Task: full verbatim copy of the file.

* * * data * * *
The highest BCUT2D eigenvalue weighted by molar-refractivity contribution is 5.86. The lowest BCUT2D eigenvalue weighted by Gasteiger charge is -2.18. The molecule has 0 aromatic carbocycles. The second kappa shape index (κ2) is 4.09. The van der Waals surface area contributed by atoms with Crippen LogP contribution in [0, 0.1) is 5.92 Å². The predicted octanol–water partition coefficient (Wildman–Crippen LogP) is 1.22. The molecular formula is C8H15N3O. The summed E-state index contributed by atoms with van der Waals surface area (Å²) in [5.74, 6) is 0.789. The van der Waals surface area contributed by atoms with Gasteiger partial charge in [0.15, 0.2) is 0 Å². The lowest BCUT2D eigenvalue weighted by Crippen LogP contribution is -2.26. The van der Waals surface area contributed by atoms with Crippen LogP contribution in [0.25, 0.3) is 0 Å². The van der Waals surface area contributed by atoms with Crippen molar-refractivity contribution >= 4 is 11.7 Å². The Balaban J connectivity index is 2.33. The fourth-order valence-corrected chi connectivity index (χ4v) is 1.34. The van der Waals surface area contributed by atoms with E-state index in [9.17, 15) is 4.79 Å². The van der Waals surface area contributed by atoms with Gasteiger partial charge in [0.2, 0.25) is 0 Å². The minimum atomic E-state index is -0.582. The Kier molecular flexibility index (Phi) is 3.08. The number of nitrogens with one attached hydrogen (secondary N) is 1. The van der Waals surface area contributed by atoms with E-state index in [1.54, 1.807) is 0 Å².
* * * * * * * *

The highest BCUT2D eigenvalue weighted by molar-refractivity contribution is 5.86. The lowest BCUT2D eigenvalue weighted by Gasteiger charge is -2.18. The molecule has 0 aromatic carbocycles. The second kappa shape index (κ2) is 4.09. The van der Waals surface area contributed by atoms with Crippen LogP contribution in [0, 0.1) is 5.92 Å². The predicted octanol–water partition coefficient (Wildman–Crippen LogP) is 1.22. The molecular formula is C8H15N3O. The summed E-state index contributed by atoms with van der Waals surface area (Å²) in [5.74, 6) is 0.789. The van der Waals surface area contributed by atoms with Gasteiger partial charge in [0.15, 0.2) is 0 Å². The lowest BCUT2D eigenvalue weighted by Crippen LogP contribution is -2.26. The van der Waals surface area contributed by atoms with Crippen LogP contribution in [0.25, 0.3) is 0 Å². The van der Waals surface area contributed by atoms with Crippen molar-refractivity contribution >= 4 is 11.7 Å². The Balaban J connectivity index is 2.33. The fourth-order valence-corrected chi connectivity index (χ4v) is 1.34. The van der Waals surface area contributed by atoms with E-state index in [9.17, 15) is 4.79 Å². The van der Waals surface area contributed by atoms with Gasteiger partial charge in [0.2, 0.25) is 0 Å². The minimum atomic E-state index is -0.582. The Kier molecular flexibility index (Phi) is 3.08. The number of nitrogens with one attached hydrogen (secondary N) is 1. The van der Waals surface area contributed by atoms with E-state index in [1.54, 1.807) is 0 Å².